Thor: The Dark World begins by telling the tale of how Thor's grandfather Bor, brought war to the Dark Elves to stop them from destroying the Nine Realms with the Aether, a liquid like smoke that can be used to harness evil powers.  5000 years later though, the Aether has crept out of it's seal and is being sought after again by the Dark Elf King who has returned as well for another attempt at cosmic destruction.  The Aether has found it's way into the body of Jane Foster (Portman) who is brought home to Asgard to be tested to see if the Aether can be removed, this attracts the elves who attack Asgard.  The elves are routed, but Thor knows the battle must be taken to the Elves but Odin, Thors father forbids it.  This leaves Thor and his friends the difficult decision of disobeying his Father's orders and escape to the Elve's realm, but Thor will need help from a unlikely source.

Thor: The Dark World certainly gives us more of Asgard, it's people, it's technology and of course Thor.  The action is ramped up and the story focuses on a big event that is theatrical: (An evil King wants to destroy the cosmos vs Thor losing his powers and banished to New Mexico) 
On the other hand though, some of the first movie's issues are still an issue:  Some things like the Asgard's powers and the realms are left a little foggy at best in they're explanation.  Characters like Kat Denning's Darcy  and Stellen Skarsgard's Selvig get more screen time then any of the Warriors Three.  Every time it jumped to one of Jane's friends it felt like the Michael Bay Transformers movies where as soon as something cool is going on, it jumps to scenes with Sam and his parents.  The Warriors Three are still are just window dressing sadly and the finale in London with the portals through realms being controlled by a remote switch is weird and hard to follow.  I like that with such a fantastical character like Thor the idea was tried out but the execution just left me a little annoyed to keep seeing people pop in and out of places.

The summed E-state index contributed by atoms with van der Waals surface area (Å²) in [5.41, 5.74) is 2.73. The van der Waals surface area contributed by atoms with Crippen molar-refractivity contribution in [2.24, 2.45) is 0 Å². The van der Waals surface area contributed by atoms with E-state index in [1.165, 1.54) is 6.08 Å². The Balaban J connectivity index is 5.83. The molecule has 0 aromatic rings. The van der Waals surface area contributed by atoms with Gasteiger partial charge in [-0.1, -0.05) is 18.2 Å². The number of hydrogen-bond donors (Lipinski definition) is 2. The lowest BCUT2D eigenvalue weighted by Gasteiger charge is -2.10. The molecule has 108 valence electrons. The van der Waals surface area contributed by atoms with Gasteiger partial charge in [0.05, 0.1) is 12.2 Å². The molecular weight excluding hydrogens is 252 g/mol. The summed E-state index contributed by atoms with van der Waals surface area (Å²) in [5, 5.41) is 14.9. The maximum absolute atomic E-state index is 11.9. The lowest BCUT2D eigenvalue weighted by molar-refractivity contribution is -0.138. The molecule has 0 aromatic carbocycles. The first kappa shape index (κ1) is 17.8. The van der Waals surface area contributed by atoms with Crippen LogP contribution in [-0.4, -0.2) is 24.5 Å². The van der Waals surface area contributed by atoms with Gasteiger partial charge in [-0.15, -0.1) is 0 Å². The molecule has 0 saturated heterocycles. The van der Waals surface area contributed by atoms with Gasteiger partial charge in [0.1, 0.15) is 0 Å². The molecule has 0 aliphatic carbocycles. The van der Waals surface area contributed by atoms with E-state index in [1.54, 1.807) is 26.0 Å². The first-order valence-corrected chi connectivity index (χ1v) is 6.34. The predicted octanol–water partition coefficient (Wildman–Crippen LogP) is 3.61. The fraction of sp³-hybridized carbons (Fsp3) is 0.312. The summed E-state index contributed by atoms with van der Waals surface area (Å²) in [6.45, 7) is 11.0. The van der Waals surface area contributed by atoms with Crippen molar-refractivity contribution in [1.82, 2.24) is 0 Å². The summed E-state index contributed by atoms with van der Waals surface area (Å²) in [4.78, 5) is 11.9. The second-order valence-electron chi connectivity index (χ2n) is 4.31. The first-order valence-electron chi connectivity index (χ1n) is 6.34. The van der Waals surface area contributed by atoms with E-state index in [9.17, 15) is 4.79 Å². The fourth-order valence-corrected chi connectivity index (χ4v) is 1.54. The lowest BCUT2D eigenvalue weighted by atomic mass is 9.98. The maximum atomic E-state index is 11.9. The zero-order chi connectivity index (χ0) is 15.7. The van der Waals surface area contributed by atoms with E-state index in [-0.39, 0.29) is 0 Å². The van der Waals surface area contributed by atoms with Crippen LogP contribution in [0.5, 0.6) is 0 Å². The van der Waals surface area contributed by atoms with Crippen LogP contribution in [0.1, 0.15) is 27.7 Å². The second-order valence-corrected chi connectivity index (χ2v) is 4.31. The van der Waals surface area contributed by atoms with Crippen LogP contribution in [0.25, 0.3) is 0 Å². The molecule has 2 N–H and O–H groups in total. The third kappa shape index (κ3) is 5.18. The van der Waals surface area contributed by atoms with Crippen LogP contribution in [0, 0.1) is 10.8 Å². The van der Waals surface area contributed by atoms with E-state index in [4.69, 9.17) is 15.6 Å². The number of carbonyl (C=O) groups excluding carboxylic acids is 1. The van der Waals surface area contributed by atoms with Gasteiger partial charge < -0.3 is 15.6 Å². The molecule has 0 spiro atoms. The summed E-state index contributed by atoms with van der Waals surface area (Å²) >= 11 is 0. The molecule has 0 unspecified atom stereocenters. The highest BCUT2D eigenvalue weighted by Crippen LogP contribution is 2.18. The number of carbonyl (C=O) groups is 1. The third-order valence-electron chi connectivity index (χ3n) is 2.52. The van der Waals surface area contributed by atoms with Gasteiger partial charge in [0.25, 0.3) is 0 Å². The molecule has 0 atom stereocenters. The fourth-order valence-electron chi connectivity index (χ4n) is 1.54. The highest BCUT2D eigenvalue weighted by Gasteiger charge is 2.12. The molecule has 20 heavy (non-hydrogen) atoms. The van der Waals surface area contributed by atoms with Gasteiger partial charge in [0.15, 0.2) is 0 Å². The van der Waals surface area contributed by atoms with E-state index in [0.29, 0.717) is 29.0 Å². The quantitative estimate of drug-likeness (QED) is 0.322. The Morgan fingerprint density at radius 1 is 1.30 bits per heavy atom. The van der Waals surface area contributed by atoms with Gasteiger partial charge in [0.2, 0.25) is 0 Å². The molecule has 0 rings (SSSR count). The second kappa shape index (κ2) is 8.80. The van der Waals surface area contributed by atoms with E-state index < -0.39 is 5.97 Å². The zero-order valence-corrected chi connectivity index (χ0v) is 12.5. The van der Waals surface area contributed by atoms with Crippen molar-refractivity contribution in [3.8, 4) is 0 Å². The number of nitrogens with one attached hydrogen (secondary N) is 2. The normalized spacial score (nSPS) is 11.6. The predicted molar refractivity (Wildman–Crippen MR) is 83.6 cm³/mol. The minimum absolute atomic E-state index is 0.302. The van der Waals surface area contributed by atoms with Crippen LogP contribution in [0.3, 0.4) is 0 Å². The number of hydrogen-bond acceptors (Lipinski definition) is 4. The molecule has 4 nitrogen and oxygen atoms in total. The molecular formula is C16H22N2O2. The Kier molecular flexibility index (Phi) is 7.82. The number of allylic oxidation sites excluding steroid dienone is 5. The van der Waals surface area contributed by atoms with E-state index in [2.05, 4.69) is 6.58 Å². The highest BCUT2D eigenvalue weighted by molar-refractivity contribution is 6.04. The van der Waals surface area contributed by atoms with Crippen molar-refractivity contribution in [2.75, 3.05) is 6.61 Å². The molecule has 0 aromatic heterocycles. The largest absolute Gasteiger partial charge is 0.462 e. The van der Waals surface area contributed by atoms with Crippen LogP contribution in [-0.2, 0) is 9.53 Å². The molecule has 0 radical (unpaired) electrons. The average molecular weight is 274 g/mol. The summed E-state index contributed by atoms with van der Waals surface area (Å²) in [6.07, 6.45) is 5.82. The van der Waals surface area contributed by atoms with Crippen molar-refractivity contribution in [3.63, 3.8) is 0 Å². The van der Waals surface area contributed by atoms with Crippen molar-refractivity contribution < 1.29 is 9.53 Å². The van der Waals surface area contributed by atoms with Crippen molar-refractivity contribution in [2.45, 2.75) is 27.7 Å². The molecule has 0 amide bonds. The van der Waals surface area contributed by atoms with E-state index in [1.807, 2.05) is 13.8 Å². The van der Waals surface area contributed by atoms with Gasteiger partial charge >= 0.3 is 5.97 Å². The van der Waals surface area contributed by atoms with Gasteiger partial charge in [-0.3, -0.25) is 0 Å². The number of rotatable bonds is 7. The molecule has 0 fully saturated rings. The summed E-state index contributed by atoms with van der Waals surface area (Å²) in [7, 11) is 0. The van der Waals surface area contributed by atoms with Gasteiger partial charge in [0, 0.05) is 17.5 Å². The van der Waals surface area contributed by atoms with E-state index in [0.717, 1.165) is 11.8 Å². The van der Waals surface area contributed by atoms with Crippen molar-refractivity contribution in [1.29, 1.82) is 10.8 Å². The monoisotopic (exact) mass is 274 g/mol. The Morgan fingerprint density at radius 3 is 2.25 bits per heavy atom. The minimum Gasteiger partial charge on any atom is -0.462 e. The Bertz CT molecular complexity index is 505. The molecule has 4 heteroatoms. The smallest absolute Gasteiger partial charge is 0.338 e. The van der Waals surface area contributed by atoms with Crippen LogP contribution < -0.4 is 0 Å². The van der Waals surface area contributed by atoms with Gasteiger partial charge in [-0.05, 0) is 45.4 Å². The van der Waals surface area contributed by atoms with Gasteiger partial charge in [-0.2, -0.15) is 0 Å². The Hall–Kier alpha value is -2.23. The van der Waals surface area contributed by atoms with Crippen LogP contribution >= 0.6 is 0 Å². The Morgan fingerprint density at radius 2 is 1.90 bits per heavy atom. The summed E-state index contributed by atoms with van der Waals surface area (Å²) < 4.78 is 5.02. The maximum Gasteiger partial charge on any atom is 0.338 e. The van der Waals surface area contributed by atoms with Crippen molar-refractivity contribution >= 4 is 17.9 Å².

Thor: The Dark World is a lot of far out fun but following every little intricacy in what the Aether is, the Realms and others leaves a little to be desired.  The other Marvel movies didn't have so much trouble in establishing it's main characters but Thor still didn't master it yet.  It's another one of those tricks that Thor still falls for.]]>
http://www.lunch.com/SFSignal/reviews/website/UserReview-Thor_The_Dark_World-680-1895810-241704-Hammaren_var_f_rde_ner_men_inte_strejk_h_rt_nog.html http://www.lunch.com/SFSignal/reviews/website/UserReview-Thor_The_Dark_World-680-1895810-241704-Hammaren_var_f_rde_ner_men_inte_strejk_h_rt_nog.html Sun, 10 Nov 2013 22:47:39 +0000
<![CDATA[ Hammaren var förde ner men inte strejk hårt nog]]>
Thor: The Dark World begins by telling the tale of how Thor's grandfather Bor, brought war to the Dark Elves to stop them from destroying the Nine Realms with the Aether, a liquid like smoke that can be used to harness evil powers.  5000 years later though, the Aether has crept out of it's seal and is being sought after again by the Dark Elf King who has returned as well for another attempt at cosmic destruction.  The Aether has found it's way into the body of Jane Foster (Portman) who is brought home to Asgard to be tested to see if the Aether can be removed, this attracts the elves who attack Asgard.  The elves are routed, but Thor knows the battle must be taken to the Elves but Odin, Thors father forbids it.  This leaves Thor and his friends the difficult decision of disobeying his Father's orders and escape to the Elve's realm, but Thor will need help from a unlikely source.